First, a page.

African Popes – Who Quite Possibly Were Black Popes

Here’s a fascinating fact about the Papacy.

In the entirety of Papal history, which spans nearly two millennia, there have only ever been three African popes. Quite astonishing really.

This fact highlights the rarity of African representation at the highest level of the Catholic Church. Hopefully this will change over this century.

The three African popes were:

  1. St Pope Victor I (reigned 189-199 AD): He was from the Roman province of Africa, likely born in what is now Libya or Tunisia.

  2. Saint Pope Miltiades (reigned 311-314 AD): Also known as Melchiades, he was born in Africa, though the exact location is uncertain.

  3. Saint Pope Gelasius I (reigned 492-496 AD): He was born in Rome but was of African descent, specifically from what is now Algeria.

These popes ruled during the early centuries of Christianity when North Africa was an integral part of the Roman Empire and had a significant Christian population. At that time, “African” didn’t carry the same connotations it does today, as it referred to people from the Roman province of Africa, which primarily covered the northern coast of the continent.

Since Pope Gelasius I in the 5th century, there have been no other popes of African origin. This long gap underscores the historical Eurocentric nature of the papacy and reflects broader patterns of power and influence within the Catholic Church over the centuries.

Pope Victor I

Pope Victor I, who led the Church from approximately 189 to 199 AD, was a significant figure in early Christian history. Born in the Roman province of Africa, likely in present-day Libya or Tunisia, Victor was the first known pope from Africa.

He played a crucial role in the Quartodeciman controversy, which centered on the date of Easter celebration. Victor attempted to standardize the date throughout the Church, insisting on the Roman practice of celebrating Easter on a Sunday, rather than on the 14th day of Nisan in the Jewish calendar.

Pope Miltiades I

Pope Miltiades, also known as Melchiades, served as the Bishop of Rome and Pope from 311 to 314 AD.

He was born in Africa, and ascended to the papacy at a time when Christians faced severe persecution throughout the Roman world. In 311 AD, Emperor Galerius issued the Edict of Toleration, which ended the systematic persecution of Christians and granted them the freedom to practice their faith openly.

Miltiades played a major role in implementing this edict, helping with the transition from a persecuted minority to a legally recognized religion. His diplomatic skills and leadership were instrumental in establishing a new era of relative peace and stability for the Church.

Interestingly, Miltiades holds the distinction of being the last pope to be buried in the catacombs, the underground burial sites that had long served as both resting places and sanctuaries for persecuted Christians.

The Catholic Church commemorates Pope Miltiades on December 10th (Feast Day), honoring his significant contributions to early Christian history and his role in shepherding the Church through a period of profound change.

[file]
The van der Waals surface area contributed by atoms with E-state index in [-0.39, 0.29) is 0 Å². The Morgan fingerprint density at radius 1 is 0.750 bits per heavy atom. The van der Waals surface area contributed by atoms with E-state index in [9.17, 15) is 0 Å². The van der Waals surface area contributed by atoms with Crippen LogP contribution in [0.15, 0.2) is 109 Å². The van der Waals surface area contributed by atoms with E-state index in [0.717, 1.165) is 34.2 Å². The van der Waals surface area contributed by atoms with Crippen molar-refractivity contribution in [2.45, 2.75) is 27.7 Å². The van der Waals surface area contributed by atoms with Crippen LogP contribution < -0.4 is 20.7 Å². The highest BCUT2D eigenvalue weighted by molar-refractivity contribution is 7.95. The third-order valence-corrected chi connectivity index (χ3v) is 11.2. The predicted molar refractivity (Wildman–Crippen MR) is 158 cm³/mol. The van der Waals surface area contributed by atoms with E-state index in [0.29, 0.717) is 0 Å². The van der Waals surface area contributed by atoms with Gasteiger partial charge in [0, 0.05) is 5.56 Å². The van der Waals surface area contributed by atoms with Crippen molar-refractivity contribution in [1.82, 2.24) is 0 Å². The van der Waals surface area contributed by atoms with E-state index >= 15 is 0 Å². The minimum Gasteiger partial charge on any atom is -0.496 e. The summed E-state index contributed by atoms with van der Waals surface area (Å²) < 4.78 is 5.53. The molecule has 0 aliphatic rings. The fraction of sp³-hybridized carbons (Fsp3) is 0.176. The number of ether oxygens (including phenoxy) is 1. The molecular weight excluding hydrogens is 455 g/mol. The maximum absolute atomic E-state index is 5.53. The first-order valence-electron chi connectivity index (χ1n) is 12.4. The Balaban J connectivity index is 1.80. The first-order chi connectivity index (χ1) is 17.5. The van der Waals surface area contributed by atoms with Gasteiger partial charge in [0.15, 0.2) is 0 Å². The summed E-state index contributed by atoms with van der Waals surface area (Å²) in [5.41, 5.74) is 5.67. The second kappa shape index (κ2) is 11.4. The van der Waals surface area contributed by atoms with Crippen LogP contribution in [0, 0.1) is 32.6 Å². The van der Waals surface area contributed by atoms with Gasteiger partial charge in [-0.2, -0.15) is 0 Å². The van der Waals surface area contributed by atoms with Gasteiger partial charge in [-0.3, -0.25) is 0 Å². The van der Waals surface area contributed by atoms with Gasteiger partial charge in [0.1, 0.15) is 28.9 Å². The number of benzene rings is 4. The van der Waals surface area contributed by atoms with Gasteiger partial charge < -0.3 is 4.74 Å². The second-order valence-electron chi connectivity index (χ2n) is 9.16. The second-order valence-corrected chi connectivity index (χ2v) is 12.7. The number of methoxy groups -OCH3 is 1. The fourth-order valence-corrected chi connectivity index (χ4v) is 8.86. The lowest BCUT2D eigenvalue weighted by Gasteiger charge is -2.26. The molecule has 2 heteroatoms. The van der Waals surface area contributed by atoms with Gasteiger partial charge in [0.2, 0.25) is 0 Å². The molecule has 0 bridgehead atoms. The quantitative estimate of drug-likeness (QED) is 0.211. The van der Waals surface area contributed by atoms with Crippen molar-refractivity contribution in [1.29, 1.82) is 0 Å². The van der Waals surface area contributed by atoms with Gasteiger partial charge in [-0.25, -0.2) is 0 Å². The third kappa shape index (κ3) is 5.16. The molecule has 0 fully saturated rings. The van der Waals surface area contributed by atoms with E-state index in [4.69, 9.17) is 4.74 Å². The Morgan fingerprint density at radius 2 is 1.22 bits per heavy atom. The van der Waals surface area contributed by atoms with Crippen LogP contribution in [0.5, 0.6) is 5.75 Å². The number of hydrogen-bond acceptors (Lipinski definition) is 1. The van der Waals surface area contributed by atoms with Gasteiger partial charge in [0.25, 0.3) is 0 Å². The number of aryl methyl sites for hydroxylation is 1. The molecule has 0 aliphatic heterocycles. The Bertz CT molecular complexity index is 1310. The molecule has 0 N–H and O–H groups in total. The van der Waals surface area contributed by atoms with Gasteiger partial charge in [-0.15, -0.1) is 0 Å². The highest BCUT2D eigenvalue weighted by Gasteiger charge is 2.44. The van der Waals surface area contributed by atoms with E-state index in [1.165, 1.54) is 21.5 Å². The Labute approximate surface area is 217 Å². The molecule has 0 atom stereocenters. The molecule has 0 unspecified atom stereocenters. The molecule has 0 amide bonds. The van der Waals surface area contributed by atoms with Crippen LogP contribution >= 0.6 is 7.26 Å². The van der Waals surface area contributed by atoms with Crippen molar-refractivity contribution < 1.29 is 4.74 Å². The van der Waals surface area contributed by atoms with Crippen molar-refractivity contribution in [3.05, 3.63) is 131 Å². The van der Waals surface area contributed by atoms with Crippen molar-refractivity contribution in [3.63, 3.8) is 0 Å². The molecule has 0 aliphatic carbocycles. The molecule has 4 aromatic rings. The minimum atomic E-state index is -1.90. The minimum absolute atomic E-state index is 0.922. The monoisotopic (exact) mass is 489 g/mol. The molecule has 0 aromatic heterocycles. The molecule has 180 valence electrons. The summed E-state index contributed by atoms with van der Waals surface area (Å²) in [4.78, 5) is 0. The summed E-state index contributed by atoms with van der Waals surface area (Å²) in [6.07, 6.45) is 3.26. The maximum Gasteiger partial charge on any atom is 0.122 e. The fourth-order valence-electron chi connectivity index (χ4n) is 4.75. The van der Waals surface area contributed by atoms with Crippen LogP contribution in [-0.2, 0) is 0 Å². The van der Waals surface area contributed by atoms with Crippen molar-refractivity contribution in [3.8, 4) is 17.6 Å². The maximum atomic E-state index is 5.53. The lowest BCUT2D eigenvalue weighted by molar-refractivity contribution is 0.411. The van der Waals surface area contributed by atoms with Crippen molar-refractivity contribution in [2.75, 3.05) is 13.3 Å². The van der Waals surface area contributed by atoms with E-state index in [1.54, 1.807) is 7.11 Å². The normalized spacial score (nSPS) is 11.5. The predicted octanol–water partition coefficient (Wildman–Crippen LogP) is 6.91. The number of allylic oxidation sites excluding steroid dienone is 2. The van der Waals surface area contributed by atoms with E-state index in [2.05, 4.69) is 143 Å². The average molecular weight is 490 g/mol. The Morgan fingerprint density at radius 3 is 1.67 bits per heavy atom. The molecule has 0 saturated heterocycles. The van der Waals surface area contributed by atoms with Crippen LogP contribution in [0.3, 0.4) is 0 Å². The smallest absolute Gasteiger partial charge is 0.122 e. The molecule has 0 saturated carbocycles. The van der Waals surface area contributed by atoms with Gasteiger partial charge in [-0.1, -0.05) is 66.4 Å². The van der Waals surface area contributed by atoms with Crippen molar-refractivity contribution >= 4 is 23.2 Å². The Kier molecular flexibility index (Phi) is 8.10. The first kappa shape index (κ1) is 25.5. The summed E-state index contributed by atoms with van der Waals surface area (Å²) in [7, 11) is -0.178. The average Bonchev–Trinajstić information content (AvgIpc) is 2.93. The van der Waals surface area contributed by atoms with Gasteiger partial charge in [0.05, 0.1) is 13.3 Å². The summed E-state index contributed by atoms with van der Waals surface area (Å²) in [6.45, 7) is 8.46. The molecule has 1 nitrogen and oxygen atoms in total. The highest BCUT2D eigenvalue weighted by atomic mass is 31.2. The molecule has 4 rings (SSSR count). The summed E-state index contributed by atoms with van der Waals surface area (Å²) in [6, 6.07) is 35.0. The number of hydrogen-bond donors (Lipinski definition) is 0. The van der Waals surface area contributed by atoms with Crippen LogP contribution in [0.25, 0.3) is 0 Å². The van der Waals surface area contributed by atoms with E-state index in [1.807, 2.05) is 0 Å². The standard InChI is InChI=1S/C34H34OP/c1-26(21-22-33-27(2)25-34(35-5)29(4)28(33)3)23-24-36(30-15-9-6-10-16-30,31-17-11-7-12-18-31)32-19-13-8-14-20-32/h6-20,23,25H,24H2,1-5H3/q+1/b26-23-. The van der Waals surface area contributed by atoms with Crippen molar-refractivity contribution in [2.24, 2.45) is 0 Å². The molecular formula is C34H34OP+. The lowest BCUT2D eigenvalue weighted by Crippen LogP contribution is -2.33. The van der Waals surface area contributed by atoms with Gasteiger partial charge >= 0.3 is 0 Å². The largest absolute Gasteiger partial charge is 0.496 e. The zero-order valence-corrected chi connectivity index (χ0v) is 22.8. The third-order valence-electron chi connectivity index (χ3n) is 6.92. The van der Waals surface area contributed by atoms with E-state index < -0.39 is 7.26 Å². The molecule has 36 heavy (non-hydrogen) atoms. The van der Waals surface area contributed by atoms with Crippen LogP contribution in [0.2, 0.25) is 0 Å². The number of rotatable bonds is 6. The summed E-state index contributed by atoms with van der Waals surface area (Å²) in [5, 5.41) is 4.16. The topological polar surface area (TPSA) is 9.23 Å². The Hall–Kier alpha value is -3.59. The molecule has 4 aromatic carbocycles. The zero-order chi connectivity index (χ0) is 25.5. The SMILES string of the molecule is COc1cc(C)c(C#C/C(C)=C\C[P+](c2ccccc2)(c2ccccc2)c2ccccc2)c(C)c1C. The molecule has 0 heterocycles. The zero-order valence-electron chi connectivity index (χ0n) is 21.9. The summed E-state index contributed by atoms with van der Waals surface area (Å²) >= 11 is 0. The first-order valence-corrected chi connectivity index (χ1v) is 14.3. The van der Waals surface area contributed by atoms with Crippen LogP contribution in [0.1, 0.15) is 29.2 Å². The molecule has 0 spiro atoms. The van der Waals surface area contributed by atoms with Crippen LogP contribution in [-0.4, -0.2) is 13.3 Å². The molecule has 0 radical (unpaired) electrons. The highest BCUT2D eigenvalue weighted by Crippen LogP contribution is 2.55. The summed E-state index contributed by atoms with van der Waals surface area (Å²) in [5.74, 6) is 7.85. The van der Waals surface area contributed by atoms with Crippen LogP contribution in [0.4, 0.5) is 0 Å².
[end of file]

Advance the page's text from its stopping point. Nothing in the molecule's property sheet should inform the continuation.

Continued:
Pope Gelasius I

Pope St. Gelasius I has been remembered as the most prolific writer while serving as the head of the Catholic Church for at least its first five centuries. Born into the crumbling world of the failing Western Roman Empire in North Africa before it fell to the Vandal barbarians, he nonetheless argued for the primacy of the Patriarch of Rome over and ahead of the other four patriarchs throughout Christendom found in the East in Constantinople, Antioch, Jerusalem, and Alexandria.

Pope St. Gelasius has been remembered as the pope who spelled out the political authority of the pontiffs for the next thousand years of ecclesiastical and secular history, especially in the geographical boundaries that formerly comprised the late Western Roman Empire.

So who could be the next African Pope?

As the Catholic Church continues to grow and evolve globally, there’s increasing speculation about the possibility of another African pope.

Currently, there are 16 active African cardinals who are eligible to both elect a pope and be chosen as one themselves. This representation in the College of Cardinals reflects the growing influence of the African Church.

In 2022, Pope Francis elevated two Africans to the position of cardinal: Peter Okpaleke from Nigeria and Richard Baawobr from Ghana, though sadly, Cardinal Baawobr passed away just months after his appointment.

For many years, Cardinal Francis Arinze of Nigeria was frequently mentioned as a potential papal candidate. At 90 years old, he is no longer eligible for election but remains a respected figure in the Church, having served as a principal concelebrant at Pope Benedict XVI’s funeral.

While there are several highly respected African cardinals who could potentially become pope, the question of global acceptance remains a concern. The lingering effects of historical White Supremacy, particularly in the United States and other parts of the world, may present challenges for the election of an African pope.

Some prominent African cardinals often mentioned as potential candidates include:

  1. Cardinal Peter Turkson (Ghana)
  2. Cardinal Robert Sarah (Guinea)
  3. Cardinal Philippe Nakellentuba Ouédraogo (Burkina Faso)
  4. Cardinal Fridolin Ambongo Besungu (Democratic Republic of Congo)

These cardinals, among others, represent the diversity and growth of the African Church. However, papal elections are complex processes influenced by many factors beyond geographical representation and race. The next pope will be chosen based on a combination of theological outlook, leadership abilities, and the current needs of the Church as perceived by the College of Cardinals.

While an African pope remains a possibility, only time will tell if and when this historic event might occur, and how it would be received globally.